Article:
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A fusillade of attacks by students and faculty on commencement speakers and honorary degree awardees at four of our better known schools — Smith, Haverford, Rutgers and Brandeis — has tarnished this year’s commencement season beyond any in recent memory.  Speakers as distinguished as Managing Director of the International Monetary Fund Christine Lagarde, former Berkeley Chancellor Robert Birgeneau and former Secretary of State Condoleezza Rice have been forced to withdraw even as Ayaan Hirsi Ali, one of the most courageous fighters of oppression on the planet, had to walk from her honorary degree from a university established in the shadow of the Holocaust. Go figure.

What next? The Bill of Rights gets repealed?  An academic “War on Women”? (Three of the four attacked are female.) A new generation of undergraduate Brown Shirts comes back from 1930s Berlin to smash every college window and burn every school library book by unapproved authors in a renewed Kristallnacht?

Of course all of the above dignitaries finally walked away voluntarily from their campus honors, underlining the juvenile absurdity of these same students and faculty, not to mention the paleo-milquetost behavior of their administrations. Mercifully, William G. Bowen, the former Princeton president who replaced Lagarde as Haverford commencement speaker, called out the protestors as “immature” and “arrogant” during his speech, an understatement, to be sure, but welcome nonetheless.

This would all be great fodder for Saturday Night Live, if it still had any spine.  Or a tough conservative or libertarian comedy show, if there were one. But in the final analysis, it’s not all that funny. Something is seriously wrong with our university system — as if we didn’t know. And the fault is less with the students — they are what they are and finally just young people — as with the faculties, especially in the social sciences and what’s left of the humanities.  (There can’t be much left in a system where, even at UCLA, English majors are no longer required to read Shakespeare and Milton. The way things are going, it won’t be long before they aren’t even allowed to read them voluntarily — or at least without an introduction warning the student to beware  of the author’s “privilege.”)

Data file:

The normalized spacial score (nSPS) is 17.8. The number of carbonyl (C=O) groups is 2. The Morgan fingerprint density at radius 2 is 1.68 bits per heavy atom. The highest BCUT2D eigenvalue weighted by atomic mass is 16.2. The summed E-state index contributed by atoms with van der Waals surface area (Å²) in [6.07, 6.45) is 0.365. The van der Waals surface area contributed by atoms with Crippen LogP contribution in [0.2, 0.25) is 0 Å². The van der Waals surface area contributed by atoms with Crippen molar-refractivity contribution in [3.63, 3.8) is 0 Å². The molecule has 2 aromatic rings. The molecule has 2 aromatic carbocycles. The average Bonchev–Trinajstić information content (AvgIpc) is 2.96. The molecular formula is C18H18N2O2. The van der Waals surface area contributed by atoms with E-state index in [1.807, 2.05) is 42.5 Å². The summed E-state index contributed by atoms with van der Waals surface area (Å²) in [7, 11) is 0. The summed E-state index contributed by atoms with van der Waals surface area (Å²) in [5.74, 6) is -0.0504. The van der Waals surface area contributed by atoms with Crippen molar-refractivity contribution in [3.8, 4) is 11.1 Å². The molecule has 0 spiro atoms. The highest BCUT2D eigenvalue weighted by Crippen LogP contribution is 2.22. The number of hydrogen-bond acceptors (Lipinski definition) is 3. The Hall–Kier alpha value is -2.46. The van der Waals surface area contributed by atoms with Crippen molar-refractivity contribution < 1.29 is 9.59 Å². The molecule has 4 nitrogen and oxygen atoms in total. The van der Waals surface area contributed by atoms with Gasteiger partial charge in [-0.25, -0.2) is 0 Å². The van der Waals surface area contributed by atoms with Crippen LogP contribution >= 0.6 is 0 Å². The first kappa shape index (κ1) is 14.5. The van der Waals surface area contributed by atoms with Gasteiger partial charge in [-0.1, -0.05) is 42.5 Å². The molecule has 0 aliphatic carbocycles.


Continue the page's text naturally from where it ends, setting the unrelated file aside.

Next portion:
I never took literally the famous quote attributed to Churchill: “A man who is not a liberal at 20 has no heart.  A man who is not a conservative at 40 has no brain.” But it had a certain resonance in reference to basic maturity and common sense. That’s why we remember it.

You don’t have to be an abject follower of Edmund Burke to realize that the role of a faculty member is to instruct and reveal received knowledge in as impartial manner as possible, not to fulminate on like an arrested adolescent as if he or she were still protesting the Vietnam War what feels like a hundred years later.

What this does is give the younger generation nowhere to go. Some protest in youth is normal, but if the older generation is still taking up so much of the playing field, you leave the younger with no place of their own but the more bizarre and outré extremes.  Therefore someone like Hirsi Ali, who should be an international hero of human rights, becomes a villain.  And, as it did recently at Dartmouth, the word “fiesta” used by an Anglo for a heart disease benefit becomes an instrument of supposed racial oppression.

We have to put an end to this ASAP.  That starts with putting pressure on that arrested faculty and their administration enablers.  And the ones to do it are the parents paying a fortune for this nonsense.

(Artwork created using multiple Shutterstock.com images.)